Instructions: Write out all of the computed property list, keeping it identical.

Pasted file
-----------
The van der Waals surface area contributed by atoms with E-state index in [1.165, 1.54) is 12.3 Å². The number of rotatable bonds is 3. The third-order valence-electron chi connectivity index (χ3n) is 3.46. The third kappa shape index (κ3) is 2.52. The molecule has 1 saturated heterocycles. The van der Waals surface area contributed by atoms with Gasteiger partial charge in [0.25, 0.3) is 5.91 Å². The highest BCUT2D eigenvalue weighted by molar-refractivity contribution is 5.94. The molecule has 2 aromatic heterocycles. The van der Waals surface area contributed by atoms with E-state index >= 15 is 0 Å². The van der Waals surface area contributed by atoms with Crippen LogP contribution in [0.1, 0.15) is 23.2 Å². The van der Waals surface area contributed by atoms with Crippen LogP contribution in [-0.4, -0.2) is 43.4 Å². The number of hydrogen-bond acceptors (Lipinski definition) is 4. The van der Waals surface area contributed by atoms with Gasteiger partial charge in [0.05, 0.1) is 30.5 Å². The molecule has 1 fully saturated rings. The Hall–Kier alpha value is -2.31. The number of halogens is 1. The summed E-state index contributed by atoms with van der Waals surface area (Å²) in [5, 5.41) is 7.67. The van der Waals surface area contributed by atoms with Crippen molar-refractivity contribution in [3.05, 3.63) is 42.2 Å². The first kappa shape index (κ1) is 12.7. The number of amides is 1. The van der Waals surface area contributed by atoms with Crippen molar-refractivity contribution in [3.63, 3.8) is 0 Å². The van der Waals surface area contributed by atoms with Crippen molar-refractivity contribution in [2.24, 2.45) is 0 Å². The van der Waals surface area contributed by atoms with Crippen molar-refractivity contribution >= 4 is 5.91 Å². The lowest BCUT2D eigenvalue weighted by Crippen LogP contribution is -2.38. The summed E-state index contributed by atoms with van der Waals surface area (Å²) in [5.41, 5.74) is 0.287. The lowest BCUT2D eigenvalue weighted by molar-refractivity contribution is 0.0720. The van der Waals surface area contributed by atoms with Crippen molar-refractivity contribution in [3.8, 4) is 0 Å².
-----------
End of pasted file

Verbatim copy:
The van der Waals surface area contributed by atoms with E-state index in [1.165, 1.54) is 12.3 Å². The number of rotatable bonds is 3. The third-order valence-electron chi connectivity index (χ3n) is 3.46. The third kappa shape index (κ3) is 2.52. The molecule has 1 saturated heterocycles. The van der Waals surface area contributed by atoms with Gasteiger partial charge in [0.25, 0.3) is 5.91 Å². The highest BCUT2D eigenvalue weighted by molar-refractivity contribution is 5.94. The molecule has 2 aromatic heterocycles. The van der Waals surface area contributed by atoms with E-state index >= 15 is 0 Å². The van der Waals surface area contributed by atoms with Crippen LogP contribution in [0.1, 0.15) is 23.2 Å². The van der Waals surface area contributed by atoms with Crippen LogP contribution in [-0.4, -0.2) is 43.4 Å². The number of hydrogen-bond acceptors (Lipinski definition) is 4. The van der Waals surface area contributed by atoms with Gasteiger partial charge in [0.05, 0.1) is 30.5 Å². The molecule has 1 fully saturated rings. The Hall–Kier alpha value is -2.31. The number of halogens is 1. The summed E-state index contributed by atoms with van der Waals surface area (Å²) in [5, 5.41) is 7.67. The van der Waals surface area contributed by atoms with Crippen molar-refractivity contribution in [3.05, 3.63) is 42.2 Å². The first kappa shape index (κ1) is 12.7. The number of amides is 1. The van der Waals surface area contributed by atoms with Crippen molar-refractivity contribution in [3.63, 3.8) is 0 Å². The van der Waals surface area contributed by atoms with Crippen molar-refractivity contribution in [2.24, 2.45) is 0 Å². The van der Waals surface area contributed by atoms with Crippen molar-refractivity contribution >= 4 is 5.91 Å². The lowest BCUT2D eigenvalue weighted by Crippen LogP contribution is -2.38. The summed E-state index contributed by atoms with van der Waals surface area (Å²) in [5.41, 5.74) is 0.287. The lowest BCUT2D eigenvalue weighted by molar-refractivity contribution is 0.0720. The van der Waals surface area contributed by atoms with Crippen molar-refractivity contribution in [3.8, 4) is 0 Å².